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Posted: Oct 24, 2012

Researchers create potatoes with higher levels of carotenoids

(Nanowerk News) Scientists with USDA's Agricultural Research Service (ARS) bred yellow potatoes with carotenoid levels that are two to three times higher than those of the popular Yukon Gold yellow-fleshed potato variety.
ARS plant geneticist Kathy Haynes and nutritionist Beverly Clevidence did the research at the agency's Henry A. Wallace Beltsville Agricultural Research Center in Beltsville, Md. Haynes works in the Genetic Improvement for Fruits and Vegetables Laboratory (GIFVL) at the Beltsville center, and Clevidence works in the center's Food Components and Health Laboratory. They published their findings in the Journal of the American Society for Horticultural Science.
Peter Wilcox potatoes
Peter Wilcox potatoes. This yellow-fleshed, purple-skinned potato has overall carotenoid levels about 15 percent higher than Yukon Gold potatoes.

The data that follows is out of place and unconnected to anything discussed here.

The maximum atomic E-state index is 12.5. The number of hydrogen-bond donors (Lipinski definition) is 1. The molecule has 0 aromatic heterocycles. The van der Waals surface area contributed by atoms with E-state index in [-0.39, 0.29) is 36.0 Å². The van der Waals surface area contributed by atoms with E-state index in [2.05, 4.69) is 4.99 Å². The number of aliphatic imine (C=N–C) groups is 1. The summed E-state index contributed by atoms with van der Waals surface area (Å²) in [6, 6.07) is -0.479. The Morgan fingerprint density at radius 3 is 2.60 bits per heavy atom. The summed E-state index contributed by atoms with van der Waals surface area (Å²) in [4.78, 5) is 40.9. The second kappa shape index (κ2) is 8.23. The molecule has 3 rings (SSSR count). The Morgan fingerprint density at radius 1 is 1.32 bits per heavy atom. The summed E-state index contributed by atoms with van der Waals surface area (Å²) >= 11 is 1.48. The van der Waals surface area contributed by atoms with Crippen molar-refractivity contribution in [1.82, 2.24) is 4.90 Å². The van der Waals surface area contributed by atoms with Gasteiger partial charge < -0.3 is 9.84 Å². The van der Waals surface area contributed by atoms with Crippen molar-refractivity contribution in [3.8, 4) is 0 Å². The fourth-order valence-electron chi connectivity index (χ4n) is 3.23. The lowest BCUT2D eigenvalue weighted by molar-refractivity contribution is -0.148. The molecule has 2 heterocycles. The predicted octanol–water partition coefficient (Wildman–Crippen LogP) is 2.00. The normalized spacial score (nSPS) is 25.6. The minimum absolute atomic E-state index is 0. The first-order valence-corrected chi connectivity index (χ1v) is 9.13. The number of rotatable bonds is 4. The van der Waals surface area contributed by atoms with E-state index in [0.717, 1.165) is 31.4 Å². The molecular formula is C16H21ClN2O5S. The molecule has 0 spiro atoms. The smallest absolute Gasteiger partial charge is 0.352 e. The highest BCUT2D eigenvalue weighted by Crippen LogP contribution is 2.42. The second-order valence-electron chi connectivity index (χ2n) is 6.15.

ARS is USDA's principal intramural scientific research agency, and this research supports the USDA priority of promoting international food security.
Haynes found wild potatoes with intense yellow flesh that have about 23 times more carotenoids than white-flesh potatoes. By crossing these wild potatoes with cultivated types, Haynes and her colleagues developed the high-carotenoid potatoes.
In 2007, Haynes and her colleagues introduced a new potato named Peter Wilcox that they developed. The potato, which has purple skin and yellow flesh, has become popular in niche roadside markets. The overall carotenoid levels in this potato are more than 15 percent higher than those in Yukon Gold, according to Haynes.
Several carotenoids are involved, including neoxanthin, antheraxanthin, violaxanthin, lutein and zeaxanthin. Among these, lutein and zeaxanthin, are of keen interest for eye health; they appear to protect against age-related macular degeneration and perhaps against cataract formation.
Read more about this and other fruit and vegetable research in the October 2012 issue of Agricultural Research magazine.
Source: By Sharon Durham, USDA
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